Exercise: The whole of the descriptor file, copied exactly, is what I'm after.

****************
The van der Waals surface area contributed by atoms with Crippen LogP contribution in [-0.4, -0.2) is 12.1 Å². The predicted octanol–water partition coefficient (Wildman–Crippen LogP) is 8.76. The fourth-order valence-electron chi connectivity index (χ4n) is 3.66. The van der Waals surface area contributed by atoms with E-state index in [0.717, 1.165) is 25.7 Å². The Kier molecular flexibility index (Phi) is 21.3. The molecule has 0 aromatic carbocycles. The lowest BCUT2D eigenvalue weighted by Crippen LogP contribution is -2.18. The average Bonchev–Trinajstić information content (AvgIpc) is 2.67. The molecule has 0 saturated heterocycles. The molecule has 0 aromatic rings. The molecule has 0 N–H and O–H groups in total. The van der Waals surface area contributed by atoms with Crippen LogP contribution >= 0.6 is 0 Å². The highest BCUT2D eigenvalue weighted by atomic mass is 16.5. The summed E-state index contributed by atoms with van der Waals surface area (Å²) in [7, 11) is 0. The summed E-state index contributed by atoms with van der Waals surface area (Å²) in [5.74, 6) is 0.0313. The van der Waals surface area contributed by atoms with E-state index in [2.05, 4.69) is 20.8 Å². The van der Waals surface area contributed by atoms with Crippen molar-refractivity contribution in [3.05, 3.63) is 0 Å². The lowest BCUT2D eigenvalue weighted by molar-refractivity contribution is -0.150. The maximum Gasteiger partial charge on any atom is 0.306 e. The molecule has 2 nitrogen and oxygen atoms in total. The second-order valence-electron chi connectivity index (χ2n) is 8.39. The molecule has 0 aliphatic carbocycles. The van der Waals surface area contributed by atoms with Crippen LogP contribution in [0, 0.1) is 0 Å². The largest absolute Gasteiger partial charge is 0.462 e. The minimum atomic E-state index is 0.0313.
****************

The van der Waals surface area contributed by atoms with Crippen LogP contribution in [-0.4, -0.2) is 12.1 Å². The predicted octanol–water partition coefficient (Wildman–Crippen LogP) is 8.76. The fourth-order valence-electron chi connectivity index (χ4n) is 3.66. The van der Waals surface area contributed by atoms with E-state index in [0.717, 1.165) is 25.7 Å². The Kier molecular flexibility index (Phi) is 21.3. The molecule has 0 aromatic carbocycles. The lowest BCUT2D eigenvalue weighted by Crippen LogP contribution is -2.18. The average Bonchev–Trinajstić information content (AvgIpc) is 2.67. The molecule has 0 saturated heterocycles. The molecule has 0 aromatic rings. The molecule has 0 N–H and O–H groups in total. The van der Waals surface area contributed by atoms with Crippen LogP contribution >= 0.6 is 0 Å². The highest BCUT2D eigenvalue weighted by atomic mass is 16.5. The summed E-state index contributed by atoms with van der Waals surface area (Å²) in [7, 11) is 0. The summed E-state index contributed by atoms with van der Waals surface area (Å²) in [5.74, 6) is 0.0313. The van der Waals surface area contributed by atoms with E-state index in [2.05, 4.69) is 20.8 Å². The van der Waals surface area contributed by atoms with Crippen molar-refractivity contribution in [3.05, 3.63) is 0 Å². The lowest BCUT2D eigenvalue weighted by molar-refractivity contribution is -0.150. The maximum Gasteiger partial charge on any atom is 0.306 e. The molecule has 2 nitrogen and oxygen atoms in total. The second-order valence-electron chi connectivity index (χ2n) is 8.39. The molecule has 0 aliphatic carbocycles. The van der Waals surface area contributed by atoms with Crippen LogP contribution in [0, 0.1) is 0 Å². The largest absolute Gasteiger partial charge is 0.462 e. The minimum atomic E-state index is 0.0313.